|Whoever touches pitch will be defiled, |
and whoever associates with a proud man will become like him.
|Do not lift a weight beyond your strength, |
nor associate with a man mightier and richer than you.
How can the clay pot associate with the iron kettle?
The pot will strike against it, and will itself be broken.
|A rich man does wrong, and he even adds reproaches; |
a poor man suffers wrong, and he must add apologies.
|A rich man will exploit you if you can be of use to him, |
but if you are in need he will forsake you.
|If you own something, he will live with you; |
he will drain your resources and he will not care.
|When he needs you he will deceive you, he will smile at you and give you hope. |
He will speak to you kindly and say, "What do you need?"
|He will shame you with his foods, |
until he has drained you two or three times;
and finally he will deride you.
Should he see you afterwards, he will forsake you, and shake his head at you.
|Take care not to be led astray, |
and not to be humiliated in your feasting.
|When a powerful man invites you, be reserved; |
and he will invite you the more often.
|Do not push forward, lest you be repulsed; |
and do not remain at a distance, lest you be forgotten.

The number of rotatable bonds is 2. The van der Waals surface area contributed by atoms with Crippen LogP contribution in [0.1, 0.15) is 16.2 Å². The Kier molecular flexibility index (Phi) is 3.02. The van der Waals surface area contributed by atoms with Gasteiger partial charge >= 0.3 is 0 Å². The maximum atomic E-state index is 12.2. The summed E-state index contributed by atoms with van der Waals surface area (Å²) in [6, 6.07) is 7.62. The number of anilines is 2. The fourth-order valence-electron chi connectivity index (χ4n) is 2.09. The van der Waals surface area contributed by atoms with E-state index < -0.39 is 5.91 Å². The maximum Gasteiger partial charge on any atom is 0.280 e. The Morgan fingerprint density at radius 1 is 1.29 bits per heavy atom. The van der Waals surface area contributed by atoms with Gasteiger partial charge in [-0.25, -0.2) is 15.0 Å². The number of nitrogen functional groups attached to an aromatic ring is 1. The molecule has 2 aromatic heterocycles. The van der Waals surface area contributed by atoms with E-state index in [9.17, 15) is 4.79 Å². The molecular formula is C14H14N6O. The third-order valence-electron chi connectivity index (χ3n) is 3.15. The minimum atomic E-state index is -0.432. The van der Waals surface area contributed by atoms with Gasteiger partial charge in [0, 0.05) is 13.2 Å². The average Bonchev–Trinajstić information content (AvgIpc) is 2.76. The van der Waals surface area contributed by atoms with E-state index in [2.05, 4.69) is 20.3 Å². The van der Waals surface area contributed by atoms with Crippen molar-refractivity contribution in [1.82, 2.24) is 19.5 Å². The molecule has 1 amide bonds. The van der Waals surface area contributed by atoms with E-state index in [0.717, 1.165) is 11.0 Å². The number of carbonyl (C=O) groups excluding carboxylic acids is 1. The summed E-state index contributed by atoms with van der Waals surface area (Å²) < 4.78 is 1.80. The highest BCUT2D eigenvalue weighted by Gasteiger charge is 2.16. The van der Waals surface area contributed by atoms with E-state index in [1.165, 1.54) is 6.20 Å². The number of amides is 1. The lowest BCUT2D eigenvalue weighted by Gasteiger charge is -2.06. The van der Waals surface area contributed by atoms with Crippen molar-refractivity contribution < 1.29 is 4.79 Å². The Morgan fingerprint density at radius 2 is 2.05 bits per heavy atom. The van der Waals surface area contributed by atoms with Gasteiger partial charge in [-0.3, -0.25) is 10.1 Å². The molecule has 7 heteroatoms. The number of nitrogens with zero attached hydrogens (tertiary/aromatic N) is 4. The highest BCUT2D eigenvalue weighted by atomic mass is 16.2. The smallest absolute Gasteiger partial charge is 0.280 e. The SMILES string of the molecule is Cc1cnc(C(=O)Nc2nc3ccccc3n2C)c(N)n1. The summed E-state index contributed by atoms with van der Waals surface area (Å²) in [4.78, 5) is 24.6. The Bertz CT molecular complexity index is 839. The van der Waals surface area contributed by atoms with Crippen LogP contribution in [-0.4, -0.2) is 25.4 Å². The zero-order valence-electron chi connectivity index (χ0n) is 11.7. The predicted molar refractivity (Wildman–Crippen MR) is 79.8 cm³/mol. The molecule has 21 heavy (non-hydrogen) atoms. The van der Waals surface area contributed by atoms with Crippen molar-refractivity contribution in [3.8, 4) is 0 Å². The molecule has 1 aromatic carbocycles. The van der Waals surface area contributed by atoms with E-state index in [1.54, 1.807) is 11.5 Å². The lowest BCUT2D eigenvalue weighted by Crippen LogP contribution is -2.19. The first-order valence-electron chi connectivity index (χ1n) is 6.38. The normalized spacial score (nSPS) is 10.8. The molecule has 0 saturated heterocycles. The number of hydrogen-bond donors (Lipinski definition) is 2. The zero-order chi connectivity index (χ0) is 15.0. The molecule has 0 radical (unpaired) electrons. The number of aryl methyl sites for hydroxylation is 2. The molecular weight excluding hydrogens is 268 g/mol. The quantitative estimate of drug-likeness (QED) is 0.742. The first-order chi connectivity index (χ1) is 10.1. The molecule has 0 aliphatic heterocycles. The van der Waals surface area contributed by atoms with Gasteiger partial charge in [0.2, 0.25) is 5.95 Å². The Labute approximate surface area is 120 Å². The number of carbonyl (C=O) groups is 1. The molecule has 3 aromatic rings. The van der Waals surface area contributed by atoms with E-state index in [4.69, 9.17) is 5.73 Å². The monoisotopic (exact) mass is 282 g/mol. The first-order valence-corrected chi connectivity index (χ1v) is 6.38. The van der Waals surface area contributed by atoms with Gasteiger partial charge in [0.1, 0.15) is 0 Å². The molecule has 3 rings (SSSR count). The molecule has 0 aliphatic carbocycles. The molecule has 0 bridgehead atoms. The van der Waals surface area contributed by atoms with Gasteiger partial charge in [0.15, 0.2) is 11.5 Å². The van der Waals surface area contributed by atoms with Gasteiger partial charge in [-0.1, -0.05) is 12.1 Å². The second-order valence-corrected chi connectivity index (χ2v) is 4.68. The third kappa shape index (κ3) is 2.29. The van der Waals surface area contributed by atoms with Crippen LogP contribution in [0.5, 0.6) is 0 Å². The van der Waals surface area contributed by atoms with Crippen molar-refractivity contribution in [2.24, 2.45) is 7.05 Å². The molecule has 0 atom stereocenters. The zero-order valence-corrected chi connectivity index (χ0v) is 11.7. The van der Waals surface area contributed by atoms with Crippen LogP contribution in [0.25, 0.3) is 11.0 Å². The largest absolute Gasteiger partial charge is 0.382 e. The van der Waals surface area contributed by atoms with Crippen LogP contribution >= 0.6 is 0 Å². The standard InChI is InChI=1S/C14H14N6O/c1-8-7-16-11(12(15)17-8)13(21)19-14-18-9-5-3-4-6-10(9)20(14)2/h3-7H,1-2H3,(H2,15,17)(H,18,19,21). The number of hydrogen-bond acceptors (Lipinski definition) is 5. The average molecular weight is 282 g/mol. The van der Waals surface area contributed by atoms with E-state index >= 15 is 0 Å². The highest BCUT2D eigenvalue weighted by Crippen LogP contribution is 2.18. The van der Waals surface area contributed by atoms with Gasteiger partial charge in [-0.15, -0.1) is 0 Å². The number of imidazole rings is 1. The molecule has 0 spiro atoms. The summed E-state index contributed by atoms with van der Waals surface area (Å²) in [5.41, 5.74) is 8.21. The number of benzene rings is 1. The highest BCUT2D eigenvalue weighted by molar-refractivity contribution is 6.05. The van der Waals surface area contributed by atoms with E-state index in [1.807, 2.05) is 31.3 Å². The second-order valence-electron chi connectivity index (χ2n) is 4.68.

|Do not try to treat him as an equal, nor trust his abundance of words; |
for he will test you through much talk, and while he smiles he will be examining you.
|Cruel is he who does not keep words to himself; |
he will not hesitate to injure or to imprison.
|Keep words to yourself and be very watchful, |
for you are walking about with your own downfall.
|Every creature loves its like, |
and every person his neighbor;
|all living beings associate by species, |
and a man clings to one like himself.
|What fellowship has a wolf with a lamb? |
No more has a sinner with a godly man.
|What peace is there between a hyena and a dog? |
And what peace between a rich man and a poor man?
|Wild asses in the wilderness are the prey of lions; |
likewise the poor are pastures for the rich.
|Humility is an abomination to a proud man; |
likewise a poor man is an abomination to a rich one.
|When a rich man totters, he is steadied by friends, |
but when a humble man falls, he is even pushed away by friends.
|If a rich man slips, his helpers are many; |
he speaks unseemly words, and they justify him.
If a humble man slips, they even reproach him;
he speaks sensibly, and receives no attention.
|When the rich man speaks all are silent, |
and they extol to the clouds what he says.
When the poor man speaks they say, "Who is this fellow?"
And should he stumble, they even push him down.
|Riches are good if they are free from sin, |
and poverty is evil in the opinion of the ungodly.
|A man's heart changes his countenance, |
either for good or for evil.
|The mark of a happy heart is a cheerful face, |
but to devise proverbs requires painful thinking.
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